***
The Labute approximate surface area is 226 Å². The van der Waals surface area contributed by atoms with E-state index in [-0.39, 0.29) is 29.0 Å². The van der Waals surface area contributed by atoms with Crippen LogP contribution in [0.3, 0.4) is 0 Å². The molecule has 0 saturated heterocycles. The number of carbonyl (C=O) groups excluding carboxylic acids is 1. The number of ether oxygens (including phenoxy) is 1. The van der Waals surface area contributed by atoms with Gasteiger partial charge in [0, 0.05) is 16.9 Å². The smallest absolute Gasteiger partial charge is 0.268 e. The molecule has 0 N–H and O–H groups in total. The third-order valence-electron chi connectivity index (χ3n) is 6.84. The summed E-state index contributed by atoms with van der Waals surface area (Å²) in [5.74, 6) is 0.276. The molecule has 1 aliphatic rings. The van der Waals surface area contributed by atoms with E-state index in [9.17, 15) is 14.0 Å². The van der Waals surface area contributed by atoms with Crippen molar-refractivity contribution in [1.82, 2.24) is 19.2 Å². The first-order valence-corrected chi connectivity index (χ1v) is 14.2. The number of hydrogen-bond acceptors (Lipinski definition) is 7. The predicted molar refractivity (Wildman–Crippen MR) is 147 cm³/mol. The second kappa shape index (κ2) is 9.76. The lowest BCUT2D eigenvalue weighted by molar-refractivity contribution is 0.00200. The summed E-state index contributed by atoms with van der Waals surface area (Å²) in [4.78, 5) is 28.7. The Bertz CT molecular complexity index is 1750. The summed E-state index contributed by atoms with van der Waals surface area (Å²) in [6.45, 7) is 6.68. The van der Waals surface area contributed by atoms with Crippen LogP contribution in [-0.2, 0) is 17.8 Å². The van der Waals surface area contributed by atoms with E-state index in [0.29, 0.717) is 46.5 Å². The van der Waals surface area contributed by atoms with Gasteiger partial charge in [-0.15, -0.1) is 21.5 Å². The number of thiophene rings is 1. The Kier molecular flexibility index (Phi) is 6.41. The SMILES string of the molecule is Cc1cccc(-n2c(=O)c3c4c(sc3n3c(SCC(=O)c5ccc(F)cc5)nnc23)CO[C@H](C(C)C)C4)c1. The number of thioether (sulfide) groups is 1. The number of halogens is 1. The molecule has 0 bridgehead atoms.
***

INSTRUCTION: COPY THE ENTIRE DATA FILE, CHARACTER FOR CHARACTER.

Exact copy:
The Labute approximate surface area is 226 Å². The van der Waals surface area contributed by atoms with E-state index in [-0.39, 0.29) is 29.0 Å². The van der Waals surface area contributed by atoms with Crippen LogP contribution in [0.3, 0.4) is 0 Å². The molecule has 0 saturated heterocycles. The number of carbonyl (C=O) groups excluding carboxylic acids is 1. The number of ether oxygens (including phenoxy) is 1. The van der Waals surface area contributed by atoms with Gasteiger partial charge in [0, 0.05) is 16.9 Å². The smallest absolute Gasteiger partial charge is 0.268 e. The molecule has 0 N–H and O–H groups in total. The third-order valence-electron chi connectivity index (χ3n) is 6.84. The summed E-state index contributed by atoms with van der Waals surface area (Å²) in [5.74, 6) is 0.276. The molecule has 1 aliphatic rings. The van der Waals surface area contributed by atoms with E-state index in [9.17, 15) is 14.0 Å². The van der Waals surface area contributed by atoms with Crippen molar-refractivity contribution in [1.82, 2.24) is 19.2 Å². The first-order valence-corrected chi connectivity index (χ1v) is 14.2. The number of hydrogen-bond acceptors (Lipinski definition) is 7. The predicted molar refractivity (Wildman–Crippen MR) is 147 cm³/mol. The second kappa shape index (κ2) is 9.76. The lowest BCUT2D eigenvalue weighted by molar-refractivity contribution is 0.00200. The summed E-state index contributed by atoms with van der Waals surface area (Å²) in [4.78, 5) is 28.7. The Bertz CT molecular complexity index is 1750. The summed E-state index contributed by atoms with van der Waals surface area (Å²) in [6.45, 7) is 6.68. The van der Waals surface area contributed by atoms with Crippen LogP contribution in [-0.2, 0) is 17.8 Å². The van der Waals surface area contributed by atoms with E-state index in [0.29, 0.717) is 46.5 Å². The van der Waals surface area contributed by atoms with Gasteiger partial charge in [-0.15, -0.1) is 21.5 Å². The number of thiophene rings is 1. The Kier molecular flexibility index (Phi) is 6.41. The SMILES string of the molecule is Cc1cccc(-n2c(=O)c3c4c(sc3n3c(SCC(=O)c5ccc(F)cc5)nnc23)CO[C@H](C(C)C)C4)c1. The number of thioether (sulfide) groups is 1. The number of halogens is 1. The molecule has 0 bridgehead atoms.